MojoPac was an application virtualization product from RingCube Technologies. MojoPac turns any USB 2.0 storage device into a portable computing environment. The term “MojoPac” is used by the company to refer to the software application, the virtualized environment running in that software, and the USB storage device containing the relevant software and applications. MojoPac supports popular applications such as Firefox and Microsoft Office, and is also powerful enough to run popular PC games such as World of Warcraft, Minecraft and Half-Life 2. The RingCube website is currently being transferred to Citrix, which apparently bought the company and stopped MojoPac.

To initially configure the MojoPac device, the user runs the installer and selects a USB device connected to the system. Once MojoPac is installed, it creates an executable at the root of this device with an autorun file that allows the user to start the MojoPac environment automatically when the device is plugged in (subject to host PC configuration). Once this application is started, a new Windows desktop (with its own wallpaper, icons, shell, etc.) is started in the virtualized MojoPac environment. Any application running in this environment runs on the USB device without affecting the file system of the host. A user installs most applications (including Microsoft Office, Adobe Photoshop, Firefox) on the portable storage device by simply running Setup in that environment. The user can switch between the host environment and the MojoPac environment by using MojoBar at the top of the screen. Once the user has finished the applications, he exits MojoPac and ejects the USB device. To run the applications on another computer, the user does not need to reinstall the application. The user can plug the portable storage device into any Windows XP computer. All user settings, applications, and documents work the same regardless of which computer the portable storage device is connected to. The computer does not need special applications or drivers to use MojoPac, although administrator rights are required if “MojoPac Usher” has not been installed on the host PC. When the portable storage device is disconnected from the computer, there is no personal information. left behind on the computer.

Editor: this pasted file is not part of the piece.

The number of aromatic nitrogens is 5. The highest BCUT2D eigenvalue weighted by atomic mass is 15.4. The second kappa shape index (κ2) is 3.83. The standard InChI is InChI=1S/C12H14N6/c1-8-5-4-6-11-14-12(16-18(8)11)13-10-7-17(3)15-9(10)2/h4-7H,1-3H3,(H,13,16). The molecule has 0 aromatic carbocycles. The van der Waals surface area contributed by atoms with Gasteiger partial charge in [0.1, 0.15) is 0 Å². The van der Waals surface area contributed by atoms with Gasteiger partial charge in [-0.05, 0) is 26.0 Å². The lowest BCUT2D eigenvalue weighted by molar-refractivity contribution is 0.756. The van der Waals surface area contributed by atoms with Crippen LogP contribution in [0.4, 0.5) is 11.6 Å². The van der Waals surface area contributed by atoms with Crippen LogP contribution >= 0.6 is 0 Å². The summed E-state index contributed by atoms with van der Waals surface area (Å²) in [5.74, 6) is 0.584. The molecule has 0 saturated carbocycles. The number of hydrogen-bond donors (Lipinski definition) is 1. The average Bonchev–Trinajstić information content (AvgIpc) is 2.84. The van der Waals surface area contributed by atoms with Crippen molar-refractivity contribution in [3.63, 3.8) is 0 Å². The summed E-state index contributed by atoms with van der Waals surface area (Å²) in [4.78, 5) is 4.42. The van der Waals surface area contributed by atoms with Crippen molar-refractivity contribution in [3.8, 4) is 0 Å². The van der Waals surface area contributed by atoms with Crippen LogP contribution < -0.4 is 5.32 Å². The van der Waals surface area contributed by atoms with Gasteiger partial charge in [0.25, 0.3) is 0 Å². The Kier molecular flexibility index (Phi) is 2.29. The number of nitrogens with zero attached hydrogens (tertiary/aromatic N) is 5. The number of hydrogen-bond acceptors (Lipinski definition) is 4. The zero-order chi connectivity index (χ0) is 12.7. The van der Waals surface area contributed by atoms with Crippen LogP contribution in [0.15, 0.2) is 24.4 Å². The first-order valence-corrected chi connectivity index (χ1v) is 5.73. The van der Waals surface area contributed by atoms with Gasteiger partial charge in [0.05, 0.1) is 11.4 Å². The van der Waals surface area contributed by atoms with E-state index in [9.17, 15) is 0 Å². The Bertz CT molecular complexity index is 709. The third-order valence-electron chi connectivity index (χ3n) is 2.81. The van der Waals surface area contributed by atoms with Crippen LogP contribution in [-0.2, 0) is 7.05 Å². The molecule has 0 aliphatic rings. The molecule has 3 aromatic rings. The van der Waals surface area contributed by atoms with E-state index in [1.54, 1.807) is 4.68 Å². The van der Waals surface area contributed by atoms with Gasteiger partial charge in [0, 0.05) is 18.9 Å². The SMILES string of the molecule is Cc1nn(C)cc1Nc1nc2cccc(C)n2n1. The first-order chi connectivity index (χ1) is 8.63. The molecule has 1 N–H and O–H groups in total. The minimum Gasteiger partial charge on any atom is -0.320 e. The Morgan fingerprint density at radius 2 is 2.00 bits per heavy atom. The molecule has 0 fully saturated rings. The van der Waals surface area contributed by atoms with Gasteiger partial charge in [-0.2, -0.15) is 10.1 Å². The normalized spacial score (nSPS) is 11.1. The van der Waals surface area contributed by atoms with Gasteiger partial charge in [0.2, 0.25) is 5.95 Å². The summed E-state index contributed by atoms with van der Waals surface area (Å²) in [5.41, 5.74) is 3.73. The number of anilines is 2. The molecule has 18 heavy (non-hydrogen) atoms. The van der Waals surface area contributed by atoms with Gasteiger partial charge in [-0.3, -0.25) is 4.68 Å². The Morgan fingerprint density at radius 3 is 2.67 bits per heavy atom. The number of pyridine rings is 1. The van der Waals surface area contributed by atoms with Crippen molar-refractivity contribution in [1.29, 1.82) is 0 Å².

MojoPac does not include features to encrypt data on the USB drive, but has a password protection system that prevents anyone from starting the MojoPac environment. All files on the USB drive have no additional encryption, which is problematic if the MojoPac device is lost. However, this is no different than a default Windows XP installation and MojoPac can be used with OTFE software such as FreeOTFE or TrueCrypt to provide any desired encryption and plausible deniability (just like Windows XP). A secure MojoPac device using this type of software is reasonably safe in case of theft. Due to the virtualization performed by MojoPac, applications running in the MojoPac environment can not (usually) modify the host. For example, all browsing history of Internet Explorer and other browsers is stored on the USB device rather than on the host. Similarly, if a malicious program tries to delete the C: \ Windows directory in MojoPac, the files on the USB device are deleted, but the files on the host machine will remain. However, it is possible for a user to modify the MojoPac system files, which are then reflected in the same system files on the host PC, so that the current level of isolation between the virtual environment and the host PC is not as important as VM virtualization technologies like VMware. RingCube has stated that this is a known bug that will be addressed in a future version of MojoPac.

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